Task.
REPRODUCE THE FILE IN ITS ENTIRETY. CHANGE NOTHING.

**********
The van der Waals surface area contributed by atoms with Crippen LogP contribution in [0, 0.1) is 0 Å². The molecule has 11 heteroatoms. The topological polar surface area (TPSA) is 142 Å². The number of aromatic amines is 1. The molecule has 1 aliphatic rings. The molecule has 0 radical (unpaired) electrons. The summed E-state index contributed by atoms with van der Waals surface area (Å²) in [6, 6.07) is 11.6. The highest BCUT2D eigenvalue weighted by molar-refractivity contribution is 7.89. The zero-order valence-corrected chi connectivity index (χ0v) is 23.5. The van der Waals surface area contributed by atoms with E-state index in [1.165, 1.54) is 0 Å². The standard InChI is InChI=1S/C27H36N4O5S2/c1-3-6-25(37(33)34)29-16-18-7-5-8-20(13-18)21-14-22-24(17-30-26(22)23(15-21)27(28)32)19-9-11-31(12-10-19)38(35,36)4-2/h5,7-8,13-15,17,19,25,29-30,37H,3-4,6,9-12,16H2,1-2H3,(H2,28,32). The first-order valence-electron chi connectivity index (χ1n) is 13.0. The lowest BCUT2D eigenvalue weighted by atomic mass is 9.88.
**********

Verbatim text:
The van der Waals surface area contributed by atoms with Crippen LogP contribution in [0, 0.1) is 0 Å². The molecule has 11 heteroatoms. The topological polar surface area (TPSA) is 142 Å². The number of aromatic amines is 1. The molecule has 1 aliphatic rings. The molecule has 0 radical (unpaired) electrons. The summed E-state index contributed by atoms with van der Waals surface area (Å²) in [6, 6.07) is 11.6. The highest BCUT2D eigenvalue weighted by molar-refractivity contribution is 7.89. The zero-order valence-corrected chi connectivity index (χ0v) is 23.5. The van der Waals surface area contributed by atoms with E-state index in [1.165, 1.54) is 0 Å². The standard InChI is InChI=1S/C27H36N4O5S2/c1-3-6-25(37(33)34)29-16-18-7-5-8-20(13-18)21-14-22-24(17-30-26(22)23(15-21)27(28)32)19-9-11-31(12-10-19)38(35,36)4-2/h5,7-8,13-15,17,19,25,29-30,37H,3-4,6,9-12,16H2,1-2H3,(H2,28,32). The first-order valence-electron chi connectivity index (χ1n) is 13.0. The lowest BCUT2D eigenvalue weighted by atomic mass is 9.88.